We presented a “cultic” pét nat from this producer last year. (Read here.) We continue with a white one, or more accurately: orange. It’s a group of producers from Burgenland, Austria that have got together, and get some help from Meinklang with the winemaking.
The grapes are grüner veltliner 65%, welschriesling 25% and muscat 10%. They were grown in clay and limestone soils, picked by hand and spontaneously fermented with 7-8 days of skin maceration. Maturation was done in steel, and the wine was bottled unfiltered.
Weisse Blumen 2021(Biokult)
Light orange. Aromatic with white flowers, white peach, a touch orange peel. Fresh taste, nice rounded acidity, lightly structured, salty finish.
Food: Apéritif, salads, fish (red and white), light meat, pig
No, it’s not an attempt of making a cheap musical joke, it’s the real name of the wine. When the wine is marching in, it’s with the grape saint laurent.
Saint Laurent is an aromatic, dark-skinned grape variety from the Pinot Noir family. St Laurent is perfect for sparkling wines as the variety ripens early and the skin is relatively thin. By the way, portrayed on the label is Swedish jazz saxophonist Mats Gustafsson, in a drawing by Olaf Osten.
Since they took over Gernot’s family’s small-scale wine production in 1985, the couple Gernot and Heike Heinrich have focused on the great potential of the local grapes blaufränkisch, zweigelt and st. laurent. The family currently grows their grapes on 100ha in Gols, Burgenland, using biodynamic principles.
The grapes come from a single location on the eastern Leithaberg, in mica-mixed slate soil. The grapes are pressed in whole bunches, and the must is then cooled for rapid sedimentation, before fermentation begins with natural yeast in steel tanks. The fermenting must is then bottled before the fermentation is completely finished, to get its mousse in the bottle.
Oh When the Saints 2021(Heinrich)
Light straw, abundant mousse. Fruity aroma of yellow apples, citrus, with white flowers and quince. Creamy texture, adequate acidity, salty aftertaste.
Here is a smoky, concentrated and vivid fumé – or sauvignon- blanc. Vintner Johannes Zillinger is located in the Austrian region Weinviertel in Niederösterreich, north of Wien. He farms biodynamic and has a natural approach, which means no chemicals in the vineyard, spontaneous fermentation, unfiltered wines, and so on.
The soil is loess and limestone, and for this wine the age of the vines is 30 years. It was fermented in amphora with whole berries for a few days, then just lightly pressed, then aged for a year on the lees, first in amphora, then in used oak. Bottling was done unfiltered and without sulphites added. Only 800 bottles made.
Numen Fumé Blanc 2027(J. Zillinger)
Light golden, a bit cloudy. Orange peel, nectarine, peach, wild flowers and herbs. Concentrated, creamy, with a mineral finish. Tasty and elegant.
The minimalist cube in Langenlois, Austria that is Fred Loimer’s winery, hides precious jewels. To be more precise, the wines made by close attention of vineyards and helped by biodynamic practises are found behind these walls. (Read about another of his many inspired/inspiring creations here.)
The grapes, zweigelt 70%, and the rest st. laurent and pinot noir, were grown in his leased vineyards in Gumpoldskirchen (Thermenregion) on the other side, the southern side of the river Donau – partly destemmed, partly whole cluster pressing. Then spontaneous fermentation, no fining and no filtering. Partially matured in wood, 6 month on lees. No sulphur added during maceration, 20 mg after the blend, before bottling.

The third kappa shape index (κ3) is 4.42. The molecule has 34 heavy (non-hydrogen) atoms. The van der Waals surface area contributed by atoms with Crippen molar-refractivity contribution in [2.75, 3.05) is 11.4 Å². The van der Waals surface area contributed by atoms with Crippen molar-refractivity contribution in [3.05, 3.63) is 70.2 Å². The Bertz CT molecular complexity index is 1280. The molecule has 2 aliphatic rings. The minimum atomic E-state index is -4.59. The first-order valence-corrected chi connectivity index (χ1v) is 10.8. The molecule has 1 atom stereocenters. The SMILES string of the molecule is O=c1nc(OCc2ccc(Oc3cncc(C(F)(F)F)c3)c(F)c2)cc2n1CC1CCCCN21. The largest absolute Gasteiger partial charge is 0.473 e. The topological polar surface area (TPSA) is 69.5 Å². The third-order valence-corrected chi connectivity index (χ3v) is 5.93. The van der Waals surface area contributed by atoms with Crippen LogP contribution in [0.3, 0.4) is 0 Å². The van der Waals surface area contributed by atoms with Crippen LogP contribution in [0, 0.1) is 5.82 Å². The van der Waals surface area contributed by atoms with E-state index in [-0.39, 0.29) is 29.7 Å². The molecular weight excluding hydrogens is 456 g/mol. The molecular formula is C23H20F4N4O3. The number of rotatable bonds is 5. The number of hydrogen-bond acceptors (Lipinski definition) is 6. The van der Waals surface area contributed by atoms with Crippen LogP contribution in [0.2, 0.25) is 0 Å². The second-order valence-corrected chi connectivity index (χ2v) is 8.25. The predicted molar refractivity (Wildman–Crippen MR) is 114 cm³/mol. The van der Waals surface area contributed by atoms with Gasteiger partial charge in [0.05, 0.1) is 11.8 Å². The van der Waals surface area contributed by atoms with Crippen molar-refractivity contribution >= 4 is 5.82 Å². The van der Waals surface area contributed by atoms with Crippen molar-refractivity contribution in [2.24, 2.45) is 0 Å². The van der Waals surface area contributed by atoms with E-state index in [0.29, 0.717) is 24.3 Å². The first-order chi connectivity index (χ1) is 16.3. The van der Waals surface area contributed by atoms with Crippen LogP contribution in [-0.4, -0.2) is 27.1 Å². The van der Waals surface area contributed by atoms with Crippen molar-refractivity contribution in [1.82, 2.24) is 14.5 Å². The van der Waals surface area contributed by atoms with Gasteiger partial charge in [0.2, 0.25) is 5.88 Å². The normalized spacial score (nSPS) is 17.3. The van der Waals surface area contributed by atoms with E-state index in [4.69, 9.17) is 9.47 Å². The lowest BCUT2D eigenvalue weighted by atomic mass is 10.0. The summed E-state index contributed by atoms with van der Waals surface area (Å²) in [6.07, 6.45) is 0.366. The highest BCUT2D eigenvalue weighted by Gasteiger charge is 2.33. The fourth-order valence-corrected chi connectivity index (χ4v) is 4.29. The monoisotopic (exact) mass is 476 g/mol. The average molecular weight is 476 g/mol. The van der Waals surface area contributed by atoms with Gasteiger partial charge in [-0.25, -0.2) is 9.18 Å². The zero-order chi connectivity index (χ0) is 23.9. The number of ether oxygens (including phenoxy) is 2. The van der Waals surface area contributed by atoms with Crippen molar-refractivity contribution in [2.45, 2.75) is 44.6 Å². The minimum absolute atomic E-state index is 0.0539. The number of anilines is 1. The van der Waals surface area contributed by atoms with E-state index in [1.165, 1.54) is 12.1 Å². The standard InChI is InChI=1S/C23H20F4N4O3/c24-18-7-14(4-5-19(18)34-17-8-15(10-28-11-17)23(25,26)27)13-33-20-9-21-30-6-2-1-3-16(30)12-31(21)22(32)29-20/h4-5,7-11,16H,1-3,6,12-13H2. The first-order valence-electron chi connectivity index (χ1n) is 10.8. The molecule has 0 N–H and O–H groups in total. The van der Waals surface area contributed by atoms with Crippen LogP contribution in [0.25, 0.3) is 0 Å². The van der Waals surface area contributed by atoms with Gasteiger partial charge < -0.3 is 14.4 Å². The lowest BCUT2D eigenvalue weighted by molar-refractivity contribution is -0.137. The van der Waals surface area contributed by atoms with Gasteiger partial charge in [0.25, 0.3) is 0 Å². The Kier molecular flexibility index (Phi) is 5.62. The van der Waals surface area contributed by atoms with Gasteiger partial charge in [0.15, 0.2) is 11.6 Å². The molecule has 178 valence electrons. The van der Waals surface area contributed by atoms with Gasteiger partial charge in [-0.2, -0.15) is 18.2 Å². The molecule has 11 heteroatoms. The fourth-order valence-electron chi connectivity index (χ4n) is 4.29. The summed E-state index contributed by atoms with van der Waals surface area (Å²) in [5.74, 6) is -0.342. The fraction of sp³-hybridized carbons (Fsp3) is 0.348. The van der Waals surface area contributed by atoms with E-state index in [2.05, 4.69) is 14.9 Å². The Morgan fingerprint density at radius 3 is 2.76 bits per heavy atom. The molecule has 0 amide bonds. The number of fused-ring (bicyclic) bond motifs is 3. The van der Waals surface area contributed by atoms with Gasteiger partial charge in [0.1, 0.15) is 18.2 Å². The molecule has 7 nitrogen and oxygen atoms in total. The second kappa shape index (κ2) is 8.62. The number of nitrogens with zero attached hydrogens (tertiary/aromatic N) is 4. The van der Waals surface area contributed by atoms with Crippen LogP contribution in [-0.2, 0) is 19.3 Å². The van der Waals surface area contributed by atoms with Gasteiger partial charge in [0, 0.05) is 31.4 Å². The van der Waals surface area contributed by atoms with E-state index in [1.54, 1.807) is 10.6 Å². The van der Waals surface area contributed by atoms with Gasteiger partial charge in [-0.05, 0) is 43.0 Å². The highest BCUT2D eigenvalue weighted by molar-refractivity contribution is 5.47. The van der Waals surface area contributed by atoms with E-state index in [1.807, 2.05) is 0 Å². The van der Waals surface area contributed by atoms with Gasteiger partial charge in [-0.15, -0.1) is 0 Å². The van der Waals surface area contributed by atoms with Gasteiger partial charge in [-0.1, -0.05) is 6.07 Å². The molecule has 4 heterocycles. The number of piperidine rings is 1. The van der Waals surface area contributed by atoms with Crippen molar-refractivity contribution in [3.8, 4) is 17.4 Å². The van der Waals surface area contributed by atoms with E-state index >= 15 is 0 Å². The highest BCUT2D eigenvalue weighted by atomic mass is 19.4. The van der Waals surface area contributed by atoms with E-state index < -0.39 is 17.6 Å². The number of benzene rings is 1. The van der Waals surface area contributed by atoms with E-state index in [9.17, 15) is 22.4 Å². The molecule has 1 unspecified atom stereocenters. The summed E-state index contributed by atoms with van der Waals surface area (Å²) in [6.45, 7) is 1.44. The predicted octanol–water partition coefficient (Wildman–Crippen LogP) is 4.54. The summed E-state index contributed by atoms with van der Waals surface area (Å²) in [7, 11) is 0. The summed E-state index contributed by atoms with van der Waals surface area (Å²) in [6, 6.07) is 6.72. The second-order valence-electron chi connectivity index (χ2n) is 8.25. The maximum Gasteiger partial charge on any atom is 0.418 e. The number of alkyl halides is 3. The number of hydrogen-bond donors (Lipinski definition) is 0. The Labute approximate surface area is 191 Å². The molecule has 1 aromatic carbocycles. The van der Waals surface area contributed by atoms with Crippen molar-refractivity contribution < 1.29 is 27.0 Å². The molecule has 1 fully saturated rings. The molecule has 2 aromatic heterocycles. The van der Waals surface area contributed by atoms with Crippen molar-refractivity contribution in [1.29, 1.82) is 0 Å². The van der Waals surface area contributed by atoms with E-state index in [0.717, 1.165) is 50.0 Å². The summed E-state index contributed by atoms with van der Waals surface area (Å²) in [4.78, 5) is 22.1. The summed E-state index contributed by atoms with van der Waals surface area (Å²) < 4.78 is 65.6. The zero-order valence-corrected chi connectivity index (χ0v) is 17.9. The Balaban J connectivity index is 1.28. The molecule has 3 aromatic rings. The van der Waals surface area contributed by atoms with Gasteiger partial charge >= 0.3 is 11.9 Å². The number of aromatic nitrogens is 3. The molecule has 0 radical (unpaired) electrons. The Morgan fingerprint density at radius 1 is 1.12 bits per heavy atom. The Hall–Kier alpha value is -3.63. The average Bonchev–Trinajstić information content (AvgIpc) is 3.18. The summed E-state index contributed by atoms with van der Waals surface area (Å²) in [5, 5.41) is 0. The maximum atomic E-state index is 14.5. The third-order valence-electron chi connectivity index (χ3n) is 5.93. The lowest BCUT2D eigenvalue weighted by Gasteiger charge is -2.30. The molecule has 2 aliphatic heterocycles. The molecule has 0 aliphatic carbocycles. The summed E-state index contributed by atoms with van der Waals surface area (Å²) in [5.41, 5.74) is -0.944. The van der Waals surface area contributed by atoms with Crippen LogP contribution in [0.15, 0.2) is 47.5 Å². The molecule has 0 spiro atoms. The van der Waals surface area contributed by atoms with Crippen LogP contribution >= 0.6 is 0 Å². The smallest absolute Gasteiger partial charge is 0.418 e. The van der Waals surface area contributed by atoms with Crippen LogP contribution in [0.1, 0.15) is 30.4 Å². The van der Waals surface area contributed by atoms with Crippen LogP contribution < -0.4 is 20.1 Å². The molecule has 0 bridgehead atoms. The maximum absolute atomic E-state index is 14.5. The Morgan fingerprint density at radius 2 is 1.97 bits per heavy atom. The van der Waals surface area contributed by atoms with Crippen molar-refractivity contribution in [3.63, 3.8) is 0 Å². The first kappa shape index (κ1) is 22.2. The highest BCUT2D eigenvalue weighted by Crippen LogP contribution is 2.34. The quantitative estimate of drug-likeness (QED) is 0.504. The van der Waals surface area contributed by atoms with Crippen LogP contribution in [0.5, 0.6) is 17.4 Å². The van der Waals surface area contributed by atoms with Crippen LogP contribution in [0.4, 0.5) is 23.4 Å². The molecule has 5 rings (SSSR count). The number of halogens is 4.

Gluegglich Rosé(Weing. Loimer)
Light ruby. Fresh, young aroma of ptpawadpa, raspberry and plums. Medium-bodied, creamy, with a refreshing yet careful acidity, dry, with a fruity finish.
It might not at first right look like a vegan friendly wine. But the back label says so, and there is little about this wine that should be harmful. Or rather: The answer to this should be given by the vegans themselves. Fellow Burgenland producer Meinklang has become popular in several markets with labels showing their dear cows and oxen.
Anyway, Hans Schwarz was as a master butcher before he decided to found his own winery around 20 years ago. Now he has established a reputation of making honest wines according to local traditions, without thinking about what trends are going on internationally. His son Michael has also been involved in the work, and is now effectively the winemaker of the house.
Before establishing the winery in 1999 Hans Schwarz sold grapes to the area’s top producers, including top dessert wine producer Alois Kracher. The geographical location of their vineyards are more precisely Andau, Neusiedlersee and St. Georgen am Leithagebirge. They sit on different types of soil such as shale, lime and sand, silt and clay. Zweigelt is the most important grape variety of their 12 hectare vineyard.
The wines undergo natural fermentation in neutral barrels or in steel tanks to preserve the fruit quality. This one in particular was fermented in steel with two weeks maceration and aged one year in old barriques.
The Butcher Zweigelt 2020(Schwarz Weine)
Dark ruby garnet, violet reflections. Aroma of ripe plums, cherries, raspberry, flowers and a hint of licorice. Juicy in the mouth, with delicate tannin and fresh berry fruit.
Food: Salads, lightly spiced food, some Asian and (sorry, vegans out there) light meat, grilled fish, tasty shellfish such as crab.
Biokult is a small group of organic certified vineyards in Burgenland, Austria. The members share a special dedication and commitment to promote biodiversity and important forms of sustainability. They grow their own grapes, while it is Angela Michlits from producer Meinklang nearby, who is responsible for the vinification. Meinklang may be more famous for the big audience, but in bars for artisan wines Biokult is rapidly building a …yes, cult is maybe an appropriate word, for their biologic wines.